U.S. flag

An official website of the United States government, Department of Justice.

Exploring Antecedents of Five Types of Organizational Commitment Among Correctional Staff: It Matters What You Measure

NCJ Number
224878
Journal
Criminal Justice Policy Review Volume: 19 Issue: 4 Dated: December 2008 Pages: 466-490
Author(s)
Eric G. Lambert; Nancy L. Hogan; Shanhe Jiang
Date Published
December 2008
Length
25 pages
Annotation
This study explored how the work environment affects the various forms of organizational commitment.
Abstract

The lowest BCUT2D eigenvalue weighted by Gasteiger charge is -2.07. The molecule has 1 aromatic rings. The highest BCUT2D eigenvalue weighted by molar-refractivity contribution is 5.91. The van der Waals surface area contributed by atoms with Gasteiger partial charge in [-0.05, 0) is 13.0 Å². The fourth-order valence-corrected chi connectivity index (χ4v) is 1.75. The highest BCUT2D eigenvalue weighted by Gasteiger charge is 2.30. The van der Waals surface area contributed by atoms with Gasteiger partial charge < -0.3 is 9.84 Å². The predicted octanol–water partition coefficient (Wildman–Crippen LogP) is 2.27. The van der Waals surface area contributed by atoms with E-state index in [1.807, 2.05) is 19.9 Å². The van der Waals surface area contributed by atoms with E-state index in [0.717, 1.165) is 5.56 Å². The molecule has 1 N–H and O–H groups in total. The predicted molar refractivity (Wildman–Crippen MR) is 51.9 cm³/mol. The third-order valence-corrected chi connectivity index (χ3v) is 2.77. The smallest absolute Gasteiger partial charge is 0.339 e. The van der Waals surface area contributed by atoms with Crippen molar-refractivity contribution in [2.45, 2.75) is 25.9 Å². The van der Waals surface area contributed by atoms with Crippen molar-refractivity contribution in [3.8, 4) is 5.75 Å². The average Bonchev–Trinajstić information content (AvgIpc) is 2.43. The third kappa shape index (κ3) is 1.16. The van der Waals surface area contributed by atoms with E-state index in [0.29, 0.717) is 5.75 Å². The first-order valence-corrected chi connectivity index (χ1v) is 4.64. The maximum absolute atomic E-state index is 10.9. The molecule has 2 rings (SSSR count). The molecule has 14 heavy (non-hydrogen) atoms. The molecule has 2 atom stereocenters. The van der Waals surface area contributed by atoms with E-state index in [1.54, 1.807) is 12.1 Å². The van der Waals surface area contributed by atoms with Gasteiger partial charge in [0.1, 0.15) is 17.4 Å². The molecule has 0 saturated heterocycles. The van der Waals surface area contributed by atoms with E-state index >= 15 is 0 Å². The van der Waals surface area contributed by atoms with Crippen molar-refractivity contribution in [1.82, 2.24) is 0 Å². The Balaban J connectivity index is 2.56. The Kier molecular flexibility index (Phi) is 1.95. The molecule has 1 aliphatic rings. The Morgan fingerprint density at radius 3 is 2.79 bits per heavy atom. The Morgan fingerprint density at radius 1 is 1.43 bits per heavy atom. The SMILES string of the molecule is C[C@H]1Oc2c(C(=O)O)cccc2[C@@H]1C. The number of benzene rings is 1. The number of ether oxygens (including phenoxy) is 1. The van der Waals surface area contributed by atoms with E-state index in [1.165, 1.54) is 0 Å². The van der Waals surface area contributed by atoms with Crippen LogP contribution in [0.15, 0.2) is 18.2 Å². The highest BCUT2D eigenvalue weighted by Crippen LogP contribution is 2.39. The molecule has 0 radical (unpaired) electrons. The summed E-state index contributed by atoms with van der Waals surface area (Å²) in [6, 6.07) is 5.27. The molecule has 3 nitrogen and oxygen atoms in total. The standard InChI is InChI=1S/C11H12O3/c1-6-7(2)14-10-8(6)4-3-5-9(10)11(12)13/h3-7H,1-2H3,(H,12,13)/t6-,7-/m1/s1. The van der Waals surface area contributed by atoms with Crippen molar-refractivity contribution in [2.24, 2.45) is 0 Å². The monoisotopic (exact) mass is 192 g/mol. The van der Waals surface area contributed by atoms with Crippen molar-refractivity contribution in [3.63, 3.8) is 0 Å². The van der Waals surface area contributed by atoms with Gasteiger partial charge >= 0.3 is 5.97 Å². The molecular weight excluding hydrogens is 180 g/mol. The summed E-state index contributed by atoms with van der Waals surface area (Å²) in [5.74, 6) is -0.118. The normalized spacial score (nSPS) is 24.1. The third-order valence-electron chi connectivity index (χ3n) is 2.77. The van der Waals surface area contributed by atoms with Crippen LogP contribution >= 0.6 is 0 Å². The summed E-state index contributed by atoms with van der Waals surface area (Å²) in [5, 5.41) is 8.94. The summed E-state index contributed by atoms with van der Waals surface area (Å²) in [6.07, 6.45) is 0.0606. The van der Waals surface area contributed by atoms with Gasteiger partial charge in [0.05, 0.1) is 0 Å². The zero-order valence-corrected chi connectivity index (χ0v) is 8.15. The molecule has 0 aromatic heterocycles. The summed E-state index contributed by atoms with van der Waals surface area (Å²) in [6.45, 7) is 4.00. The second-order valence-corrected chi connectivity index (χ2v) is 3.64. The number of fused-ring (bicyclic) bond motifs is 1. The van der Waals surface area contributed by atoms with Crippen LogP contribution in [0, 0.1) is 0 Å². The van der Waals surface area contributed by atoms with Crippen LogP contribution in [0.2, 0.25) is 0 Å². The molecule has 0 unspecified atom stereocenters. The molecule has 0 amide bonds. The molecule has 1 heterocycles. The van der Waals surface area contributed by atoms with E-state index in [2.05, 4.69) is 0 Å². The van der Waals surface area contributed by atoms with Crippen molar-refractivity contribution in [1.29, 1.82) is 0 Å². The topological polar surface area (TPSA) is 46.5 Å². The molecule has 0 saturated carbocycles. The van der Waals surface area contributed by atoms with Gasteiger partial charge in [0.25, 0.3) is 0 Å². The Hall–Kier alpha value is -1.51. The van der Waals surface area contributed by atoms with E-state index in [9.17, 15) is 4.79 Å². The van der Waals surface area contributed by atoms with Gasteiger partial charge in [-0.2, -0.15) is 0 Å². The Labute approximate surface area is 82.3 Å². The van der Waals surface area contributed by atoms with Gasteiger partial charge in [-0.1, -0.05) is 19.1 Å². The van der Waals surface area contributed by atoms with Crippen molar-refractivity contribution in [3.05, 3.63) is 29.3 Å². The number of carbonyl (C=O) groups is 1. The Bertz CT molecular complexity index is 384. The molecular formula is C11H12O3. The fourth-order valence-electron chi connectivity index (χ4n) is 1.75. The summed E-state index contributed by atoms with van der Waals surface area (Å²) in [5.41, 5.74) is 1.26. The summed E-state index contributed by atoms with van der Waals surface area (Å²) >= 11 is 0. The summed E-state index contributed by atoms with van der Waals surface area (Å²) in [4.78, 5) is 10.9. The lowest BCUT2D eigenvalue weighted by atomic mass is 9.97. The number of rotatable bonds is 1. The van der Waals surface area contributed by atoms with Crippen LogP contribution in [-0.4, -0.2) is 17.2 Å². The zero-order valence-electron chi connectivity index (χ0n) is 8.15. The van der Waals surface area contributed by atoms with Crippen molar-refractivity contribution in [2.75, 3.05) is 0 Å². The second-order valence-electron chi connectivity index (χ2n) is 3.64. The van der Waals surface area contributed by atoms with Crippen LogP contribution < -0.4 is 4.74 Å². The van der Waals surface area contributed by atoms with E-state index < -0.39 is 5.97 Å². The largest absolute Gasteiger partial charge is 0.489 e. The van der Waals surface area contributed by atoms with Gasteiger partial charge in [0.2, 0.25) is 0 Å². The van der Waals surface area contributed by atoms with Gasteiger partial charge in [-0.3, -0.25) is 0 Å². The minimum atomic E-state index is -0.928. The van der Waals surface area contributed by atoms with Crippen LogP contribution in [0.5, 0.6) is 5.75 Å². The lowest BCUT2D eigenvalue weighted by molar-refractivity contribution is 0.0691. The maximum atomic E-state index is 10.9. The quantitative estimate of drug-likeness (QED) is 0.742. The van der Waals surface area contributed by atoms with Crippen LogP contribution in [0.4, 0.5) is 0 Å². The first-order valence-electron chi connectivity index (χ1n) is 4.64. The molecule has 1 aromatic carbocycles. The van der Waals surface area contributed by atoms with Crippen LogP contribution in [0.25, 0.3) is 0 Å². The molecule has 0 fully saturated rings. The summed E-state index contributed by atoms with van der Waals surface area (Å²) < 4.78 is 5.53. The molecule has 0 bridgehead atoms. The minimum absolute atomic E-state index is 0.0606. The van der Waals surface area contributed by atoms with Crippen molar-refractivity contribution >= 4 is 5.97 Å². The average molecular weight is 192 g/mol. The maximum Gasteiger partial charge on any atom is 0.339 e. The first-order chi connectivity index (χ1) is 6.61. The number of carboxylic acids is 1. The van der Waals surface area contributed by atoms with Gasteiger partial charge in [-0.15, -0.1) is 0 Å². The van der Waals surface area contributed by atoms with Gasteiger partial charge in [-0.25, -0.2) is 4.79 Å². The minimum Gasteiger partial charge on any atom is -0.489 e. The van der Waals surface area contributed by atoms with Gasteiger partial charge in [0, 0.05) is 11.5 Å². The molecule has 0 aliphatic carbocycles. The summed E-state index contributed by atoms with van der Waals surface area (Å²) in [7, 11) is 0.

Results indicate that the effects of the major forms of organizational structure (input into decisionmaking, job autonomy, promotional opportunities, institutional communication, and organization fairness) and job stress varied considerably depending on which form of organizational commitment was measured. The findings can be strongly influenced by the type and level of organization commitment measured. The organization structure and job stress variables had the greatest impact on affective commitment and agency commitment, had a moderate impact on institutional commitment and moral commitments, and had the least impact on continuance commitment. Organizational structure factors may influence affective commitment depending on the degree of success the organization has in implementing these factors, which determines whether they meet the psychological and emotional needs of the worker. Organizational factors that indicate the employee is valued and respected seem especially important in shaping commitment. Additionally job stress may be linked to affective commitment if workers blame the organization for the stress, especially when the stress continues for an extended period of time. Like job stress, affective commitment is a psychological state; employees find it more difficult to bond with something that causes them psychologically discomfort and pain. Data were collected from 272 staff at a high-security prison in the Midwest. Tables, notes, references